Japan firm gets control of debt-ridden de facto North Korean embassy in Tokyo: reports

The building of North Korea's de facto embassy, occupied by Chongryon, Japan's North Korean residents community in Tokyo on March 24, 2014. A Japanese real estate company on Friday took over ownership of a Tokyo property that has served as North
The building of North Korea's de facto embassy, occupied by Chongryon, Japan's North Korean residents community in Tokyo on March 24, 2014. A Japanese real estate company on Friday took over ownership of a Tokyo property that has served as North Korea's de facto embassy for decades, after a forced auction to repay outstanding debts, reports said. -- PHOTO: AFP

TOKYO (AFP) - A Japanese real estate company on Friday took over ownership of a Tokyo property that has served as North Korea's de facto embassy for decades, after a forced auction to repay outstanding debts, reports said.

The sprawling downtown site - a 2,390-square-metre plot and 10-storey building - was officially transferred to Marunaka Holdings, after the company paid 2.21 billion yen (S$24.3 million) for the site, public broadcaster NHK and other Japanese media reported.

Neither the Tokyo District Court nor the property developer's lawyer could immediately confirm the ownership transfer.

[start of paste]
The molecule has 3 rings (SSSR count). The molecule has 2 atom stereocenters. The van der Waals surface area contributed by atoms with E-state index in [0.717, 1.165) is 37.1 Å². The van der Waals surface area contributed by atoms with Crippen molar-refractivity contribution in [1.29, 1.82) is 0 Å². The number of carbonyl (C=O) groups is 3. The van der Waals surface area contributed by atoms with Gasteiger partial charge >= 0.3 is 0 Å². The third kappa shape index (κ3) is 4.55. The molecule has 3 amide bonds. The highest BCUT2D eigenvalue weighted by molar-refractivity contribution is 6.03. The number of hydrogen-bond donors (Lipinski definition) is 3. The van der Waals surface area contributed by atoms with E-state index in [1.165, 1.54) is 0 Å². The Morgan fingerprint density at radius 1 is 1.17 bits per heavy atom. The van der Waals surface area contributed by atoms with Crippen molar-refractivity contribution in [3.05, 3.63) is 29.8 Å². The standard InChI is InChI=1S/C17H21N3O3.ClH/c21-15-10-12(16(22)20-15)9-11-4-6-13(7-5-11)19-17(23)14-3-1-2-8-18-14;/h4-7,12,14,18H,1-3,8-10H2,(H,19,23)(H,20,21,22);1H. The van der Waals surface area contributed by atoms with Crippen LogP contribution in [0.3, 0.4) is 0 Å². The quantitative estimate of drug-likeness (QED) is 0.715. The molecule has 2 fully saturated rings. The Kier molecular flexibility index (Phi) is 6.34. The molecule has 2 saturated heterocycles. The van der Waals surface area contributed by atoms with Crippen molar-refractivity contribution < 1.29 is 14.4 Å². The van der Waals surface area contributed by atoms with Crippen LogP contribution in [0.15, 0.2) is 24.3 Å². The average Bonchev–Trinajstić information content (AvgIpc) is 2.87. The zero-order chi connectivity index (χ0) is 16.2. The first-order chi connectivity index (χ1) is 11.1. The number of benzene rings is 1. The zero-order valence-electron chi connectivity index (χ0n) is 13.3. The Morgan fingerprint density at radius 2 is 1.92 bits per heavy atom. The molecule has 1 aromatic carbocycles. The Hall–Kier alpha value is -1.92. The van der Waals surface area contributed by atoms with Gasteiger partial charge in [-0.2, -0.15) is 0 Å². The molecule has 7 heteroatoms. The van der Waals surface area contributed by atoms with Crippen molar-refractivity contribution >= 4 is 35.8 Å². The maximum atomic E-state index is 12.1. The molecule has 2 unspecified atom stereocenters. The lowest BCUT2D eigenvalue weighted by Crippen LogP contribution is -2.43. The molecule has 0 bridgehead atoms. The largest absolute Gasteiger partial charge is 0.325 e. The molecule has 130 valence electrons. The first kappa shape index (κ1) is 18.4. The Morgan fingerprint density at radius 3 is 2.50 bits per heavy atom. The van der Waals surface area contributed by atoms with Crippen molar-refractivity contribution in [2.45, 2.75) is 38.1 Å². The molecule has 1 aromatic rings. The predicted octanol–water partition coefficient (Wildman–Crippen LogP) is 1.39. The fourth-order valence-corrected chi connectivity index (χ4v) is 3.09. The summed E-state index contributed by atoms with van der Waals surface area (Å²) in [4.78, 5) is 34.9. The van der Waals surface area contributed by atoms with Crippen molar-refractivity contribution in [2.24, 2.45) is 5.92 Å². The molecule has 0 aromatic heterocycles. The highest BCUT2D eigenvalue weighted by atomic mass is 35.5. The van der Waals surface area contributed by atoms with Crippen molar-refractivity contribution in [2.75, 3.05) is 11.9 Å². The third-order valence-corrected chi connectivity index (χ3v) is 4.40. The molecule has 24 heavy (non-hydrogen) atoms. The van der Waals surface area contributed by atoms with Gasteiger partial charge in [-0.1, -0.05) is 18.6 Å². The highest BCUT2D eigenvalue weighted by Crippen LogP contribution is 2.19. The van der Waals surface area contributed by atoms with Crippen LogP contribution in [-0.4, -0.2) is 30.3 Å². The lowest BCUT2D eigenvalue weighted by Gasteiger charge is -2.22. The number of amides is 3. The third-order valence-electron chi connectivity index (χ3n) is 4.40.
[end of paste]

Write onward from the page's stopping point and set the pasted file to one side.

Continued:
However, the reports followed a Supreme Court decision this month to uphold the sale order.

The property is still occupied by Chongryon - the organisation that represents North Korean interests in Japan in the absence of diplomatic ties - and it was unclear if the organisation would vacate the site.

A Chongryon spokesman said Friday that the organisation has not been informed of the official change in ownership.

"So we are in not in a place to make any comment on this matter," he told AFP.

The group was ordered to sell the property to pay outstanding loans dating back to the collapse of Japan's bubble economy at the end of the 1990s.

Earlier reports said the Japanese real-estate firm was planning to remove the North Korean-linked organisation from the property.

A series of auctions for the property were organised, with prospective buyers submitting offers for the building, which appears to have changed little inside since it was built in the mid-1980s.

Portraits of the founding father of North Korea, Kim Il Sung and his successor-son, Kim Jong Il, loomed over journalists at a rare press conference earlier this year inside the building in central Tokyo that is officially the headquarters of pro-Pyongyang Koreans who live in Japan.

At the briefing, Chongryon called a lower court's decision to let the developer take over the property an "unbearable act of animosity against our country".

In March, the district court accepted the developer's offer, and rejected a huge bid from an obscure Mongolia-registered company because it appeared to have links to Pyongyang.

Japanese law forbids participation of the seller in the bidding of a forced auction.

Hundreds of thousands of ethnic Koreans live in Japan, mostly a legacy of those who emigrated or were forced to move to Japan during its 1910-1945 colonial rule of the Korean peninsula.

About 10 percent are believed to be affiliated with Chongryon, which charges that the community is persecuted by authorities and harassed by right-wing activists.